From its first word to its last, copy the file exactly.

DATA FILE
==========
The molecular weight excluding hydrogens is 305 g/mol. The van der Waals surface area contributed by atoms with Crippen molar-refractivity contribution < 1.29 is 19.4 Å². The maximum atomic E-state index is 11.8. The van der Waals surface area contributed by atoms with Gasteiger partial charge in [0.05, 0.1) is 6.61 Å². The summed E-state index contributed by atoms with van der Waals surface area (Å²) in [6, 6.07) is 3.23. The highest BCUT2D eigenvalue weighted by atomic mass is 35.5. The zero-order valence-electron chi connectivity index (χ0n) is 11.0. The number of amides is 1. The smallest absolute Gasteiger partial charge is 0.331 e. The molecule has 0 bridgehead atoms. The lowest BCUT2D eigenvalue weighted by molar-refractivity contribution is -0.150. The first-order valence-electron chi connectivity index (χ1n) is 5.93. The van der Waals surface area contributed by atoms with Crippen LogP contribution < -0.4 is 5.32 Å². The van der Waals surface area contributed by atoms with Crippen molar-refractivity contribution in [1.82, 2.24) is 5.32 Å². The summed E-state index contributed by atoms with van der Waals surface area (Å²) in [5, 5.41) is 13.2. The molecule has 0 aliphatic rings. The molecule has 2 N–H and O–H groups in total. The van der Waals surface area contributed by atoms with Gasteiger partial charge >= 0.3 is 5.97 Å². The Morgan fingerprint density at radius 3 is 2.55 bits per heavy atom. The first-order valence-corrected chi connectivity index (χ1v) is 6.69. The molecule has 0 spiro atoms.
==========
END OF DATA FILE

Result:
The molecular weight excluding hydrogens is 305 g/mol. The van der Waals surface area contributed by atoms with Crippen molar-refractivity contribution < 1.29 is 19.4 Å². The maximum atomic E-state index is 11.8. The van der Waals surface area contributed by atoms with Gasteiger partial charge in [0.05, 0.1) is 6.61 Å². The summed E-state index contributed by atoms with van der Waals surface area (Å²) in [6, 6.07) is 3.23. The highest BCUT2D eigenvalue weighted by atomic mass is 35.5. The zero-order valence-electron chi connectivity index (χ0n) is 11.0. The number of amides is 1. The smallest absolute Gasteiger partial charge is 0.331 e. The molecule has 0 bridgehead atoms. The lowest BCUT2D eigenvalue weighted by molar-refractivity contribution is -0.150. The first-order valence-electron chi connectivity index (χ1n) is 5.93. The van der Waals surface area contributed by atoms with Crippen LogP contribution < -0.4 is 5.32 Å². The van der Waals surface area contributed by atoms with Crippen molar-refractivity contribution in [1.82, 2.24) is 5.32 Å². The summed E-state index contributed by atoms with van der Waals surface area (Å²) in [5, 5.41) is 13.2. The molecule has 0 aliphatic rings. The molecule has 2 N–H and O–H groups in total. The van der Waals surface area contributed by atoms with Gasteiger partial charge >= 0.3 is 5.97 Å². The Morgan fingerprint density at radius 3 is 2.55 bits per heavy atom. The first-order valence-corrected chi connectivity index (χ1v) is 6.69. The molecule has 0 spiro atoms.